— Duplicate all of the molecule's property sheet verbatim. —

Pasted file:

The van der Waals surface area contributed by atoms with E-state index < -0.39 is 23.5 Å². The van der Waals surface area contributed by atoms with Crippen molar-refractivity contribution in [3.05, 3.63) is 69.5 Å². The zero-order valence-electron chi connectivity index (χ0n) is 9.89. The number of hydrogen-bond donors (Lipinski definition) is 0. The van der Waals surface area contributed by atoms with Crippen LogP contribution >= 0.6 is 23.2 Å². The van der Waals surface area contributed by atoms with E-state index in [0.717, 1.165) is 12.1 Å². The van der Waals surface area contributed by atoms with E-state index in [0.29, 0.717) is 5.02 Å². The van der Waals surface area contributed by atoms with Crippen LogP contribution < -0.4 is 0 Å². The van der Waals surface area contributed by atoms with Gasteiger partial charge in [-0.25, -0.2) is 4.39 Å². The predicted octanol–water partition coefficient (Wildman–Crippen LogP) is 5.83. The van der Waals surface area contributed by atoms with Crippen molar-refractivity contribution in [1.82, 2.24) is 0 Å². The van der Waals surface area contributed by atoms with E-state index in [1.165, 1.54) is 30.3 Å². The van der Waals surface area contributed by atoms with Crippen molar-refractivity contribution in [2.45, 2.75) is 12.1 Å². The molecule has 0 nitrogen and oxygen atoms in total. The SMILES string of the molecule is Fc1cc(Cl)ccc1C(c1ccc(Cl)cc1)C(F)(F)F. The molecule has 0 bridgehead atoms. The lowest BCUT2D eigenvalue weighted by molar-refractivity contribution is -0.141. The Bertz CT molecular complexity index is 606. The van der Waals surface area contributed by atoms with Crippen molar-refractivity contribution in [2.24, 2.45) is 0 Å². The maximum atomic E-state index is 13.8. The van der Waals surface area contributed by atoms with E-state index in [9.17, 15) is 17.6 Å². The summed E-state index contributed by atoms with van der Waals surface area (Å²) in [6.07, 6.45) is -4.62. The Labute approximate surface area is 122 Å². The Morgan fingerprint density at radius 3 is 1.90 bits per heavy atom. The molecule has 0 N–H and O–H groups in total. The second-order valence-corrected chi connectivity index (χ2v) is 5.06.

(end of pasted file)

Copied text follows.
The van der Waals surface area contributed by atoms with E-state index < -0.39 is 23.5 Å². The van der Waals surface area contributed by atoms with Crippen molar-refractivity contribution in [3.05, 3.63) is 69.5 Å². The zero-order valence-electron chi connectivity index (χ0n) is 9.89. The number of hydrogen-bond donors (Lipinski definition) is 0. The van der Waals surface area contributed by atoms with Crippen LogP contribution >= 0.6 is 23.2 Å². The van der Waals surface area contributed by atoms with E-state index in [0.717, 1.165) is 12.1 Å². The van der Waals surface area contributed by atoms with E-state index in [0.29, 0.717) is 5.02 Å². The van der Waals surface area contributed by atoms with Crippen LogP contribution < -0.4 is 0 Å². The van der Waals surface area contributed by atoms with Gasteiger partial charge in [-0.25, -0.2) is 4.39 Å². The predicted octanol–water partition coefficient (Wildman–Crippen LogP) is 5.83. The van der Waals surface area contributed by atoms with Crippen molar-refractivity contribution in [1.82, 2.24) is 0 Å². The van der Waals surface area contributed by atoms with E-state index in [1.165, 1.54) is 30.3 Å². The van der Waals surface area contributed by atoms with Crippen molar-refractivity contribution in [2.45, 2.75) is 12.1 Å². The molecule has 0 nitrogen and oxygen atoms in total. The SMILES string of the molecule is Fc1cc(Cl)ccc1C(c1ccc(Cl)cc1)C(F)(F)F. The molecule has 0 bridgehead atoms. The lowest BCUT2D eigenvalue weighted by molar-refractivity contribution is -0.141. The Bertz CT molecular complexity index is 606. The van der Waals surface area contributed by atoms with Crippen molar-refractivity contribution in [2.24, 2.45) is 0 Å². The maximum atomic E-state index is 13.8. The van der Waals surface area contributed by atoms with E-state index in [9.17, 15) is 17.6 Å². The summed E-state index contributed by atoms with van der Waals surface area (Å²) in [6.07, 6.45) is -4.62. The Labute approximate surface area is 122 Å². The Morgan fingerprint density at radius 3 is 1.90 bits per heavy atom. The molecule has 0 N–H and O–H groups in total. The second-order valence-corrected chi connectivity index (χ2v) is 5.06.